Derek Meddings and his crew had to learn to cope with the problems of filming on and under water as Stingray involved the adventures of a submarine crew. Originally, Gerry Anderson actually planned to film much of the program under water in a custom built glass walled tank. This however, proved to be unfeasible so an alternative had to be found.

behind-the-scenes shot
Filming a fire in the watertank this illustration has a larger version

It turned out that filming the underwater scenes was fairly easy. Derek Meddings chose to handle them using larger versions of the special thin cross section glass dry filming tank developed for Supercar. For Stingray, small air hoses were added to the bottoms of these tanks to provide the occasional tiny air bubble. Additionally, overhead lights mounted behind revolving filters provided the illusion of sunlight streaming through the depths.

Surface filming took some research until a proper method was perfected. The basic problem was that tanks of water tended to look like tanks of water. Derek Meddings's solution was to build a special shallow water tank which had a long 'water fall' at the back. Blue dyed water was circulated in this special tank to create a gentle wave motion and the water streamed out the water fall along the entire back side of the tank to create a convincing horizon line. A different painted background was placed at the back of the tank as filming requirements dictated. Derek Meddings painted a series of different backdrops which depicted a sunny sky, a night sky, a cloudy sky, etc.

Filming the miniature ships and submarines in the special tank and getting waterborne explosions to look correct required filming at very high speeds. Detergent was added to the water to simulate foam and often tiny air lines were fitted to the bows of model ships to create a proper bow wave. Ship models were usually attached to small trolleys running on subsurface tracks and towed across the tank using thin cables.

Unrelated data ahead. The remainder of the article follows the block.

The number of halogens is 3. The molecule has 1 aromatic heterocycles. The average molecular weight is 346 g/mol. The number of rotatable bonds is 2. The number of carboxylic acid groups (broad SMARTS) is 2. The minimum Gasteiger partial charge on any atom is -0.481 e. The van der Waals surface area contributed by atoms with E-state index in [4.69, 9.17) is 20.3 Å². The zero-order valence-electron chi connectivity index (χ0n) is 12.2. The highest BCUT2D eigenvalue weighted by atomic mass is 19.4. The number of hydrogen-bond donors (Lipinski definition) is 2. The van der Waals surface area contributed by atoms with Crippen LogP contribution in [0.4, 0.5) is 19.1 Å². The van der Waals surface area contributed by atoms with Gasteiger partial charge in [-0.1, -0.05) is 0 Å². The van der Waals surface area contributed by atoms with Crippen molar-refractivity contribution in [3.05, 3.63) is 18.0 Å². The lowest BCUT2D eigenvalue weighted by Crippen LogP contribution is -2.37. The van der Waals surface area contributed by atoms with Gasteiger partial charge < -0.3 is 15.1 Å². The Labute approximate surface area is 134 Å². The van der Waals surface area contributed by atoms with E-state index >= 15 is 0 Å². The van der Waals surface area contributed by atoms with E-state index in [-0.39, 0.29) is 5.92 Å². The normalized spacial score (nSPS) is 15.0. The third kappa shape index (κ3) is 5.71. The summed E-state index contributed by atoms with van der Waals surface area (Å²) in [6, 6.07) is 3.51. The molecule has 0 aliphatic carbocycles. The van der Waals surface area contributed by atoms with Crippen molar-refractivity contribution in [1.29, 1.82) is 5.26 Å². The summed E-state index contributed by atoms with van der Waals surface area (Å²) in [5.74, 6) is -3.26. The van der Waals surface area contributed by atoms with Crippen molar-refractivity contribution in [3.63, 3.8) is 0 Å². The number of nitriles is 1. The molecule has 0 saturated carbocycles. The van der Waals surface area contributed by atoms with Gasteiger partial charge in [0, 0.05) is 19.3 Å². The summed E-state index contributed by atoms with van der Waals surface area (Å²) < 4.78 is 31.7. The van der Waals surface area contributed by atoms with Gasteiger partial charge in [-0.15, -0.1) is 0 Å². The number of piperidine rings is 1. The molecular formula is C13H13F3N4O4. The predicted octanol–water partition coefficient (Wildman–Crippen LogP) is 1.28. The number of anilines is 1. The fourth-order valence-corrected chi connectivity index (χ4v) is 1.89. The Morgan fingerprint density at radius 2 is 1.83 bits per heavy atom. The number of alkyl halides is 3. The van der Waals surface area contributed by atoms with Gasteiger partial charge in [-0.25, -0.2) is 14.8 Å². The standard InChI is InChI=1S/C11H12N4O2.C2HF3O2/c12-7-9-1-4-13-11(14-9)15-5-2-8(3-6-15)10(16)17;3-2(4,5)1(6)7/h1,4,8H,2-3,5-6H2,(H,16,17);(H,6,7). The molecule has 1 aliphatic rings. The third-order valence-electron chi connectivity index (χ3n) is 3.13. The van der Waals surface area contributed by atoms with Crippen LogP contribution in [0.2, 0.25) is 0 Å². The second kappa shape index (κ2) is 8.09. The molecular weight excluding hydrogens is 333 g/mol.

One particularly clever visual effect done for Stingray was the famous scene that shows the Stingray submarine emerging from the Marineville ocean door in a cloud of bubbles. This effect was accomplished using the standard dry filming method of having a thin fish tank between the camera and the 'underwater' set. For this scene, however, it was necessary to have Stingray emerge from the ocean door in a cloud of bubbles. This was done by running an air line up the side of the fish tank and painting the glass over the air line so that it matched the appearance of the plaster rock face surrounding the ocean door. The aperture of the air line was positioned in the camera's field of view right next to the ocean door so that the burst of bubbles appeared to be coming out of the ocean door well behind the air line.

Another very popular effect sequence in Stingray was the scene of the Stingray submarine being chased up out of the water by a mechanical fish. This scene, which was shot for the second episode, Plant of Doom, proved so attractive that it was edited into the series titles. Although it looks like it was a very complicated shot, and it probably was, it was done in only one take. Basically, one of the smaller Stingray submarine models and a mechanical fish were attached to wire harnesses and positioned under the water in the positions that they would emerge. When the director called 'action', the puppeteer handling the Stingray submarine jerked it out of the water followed by the puppeteer handling the mechanical fish. Derek Meddings reportedly could not believe that the shot went as well as it did and he filmed the sequence several times just to make sure. At the end of the day, much to everyone's surprise, the first shoot proved to be the best take.

Scenes of puppets floating in the water were of course done with the puppets actually in the water, though supported by wires as they were far to heavy to have actually floated. Underwater scenes of the puppets swimming were filmed dry behind a fish tank just like the submarine scenes were filmed. Filming the Marina puppet under water was a chore, as she had long hair which had to stream behind her in a convincing manner. This effect was done by filming the 'swimming' puppet with an electric fan or two blowing the hair backwards and upwards.

This page published originally at the Supermarionation sfx WebSite
text ©1996 Marc J. Frattasio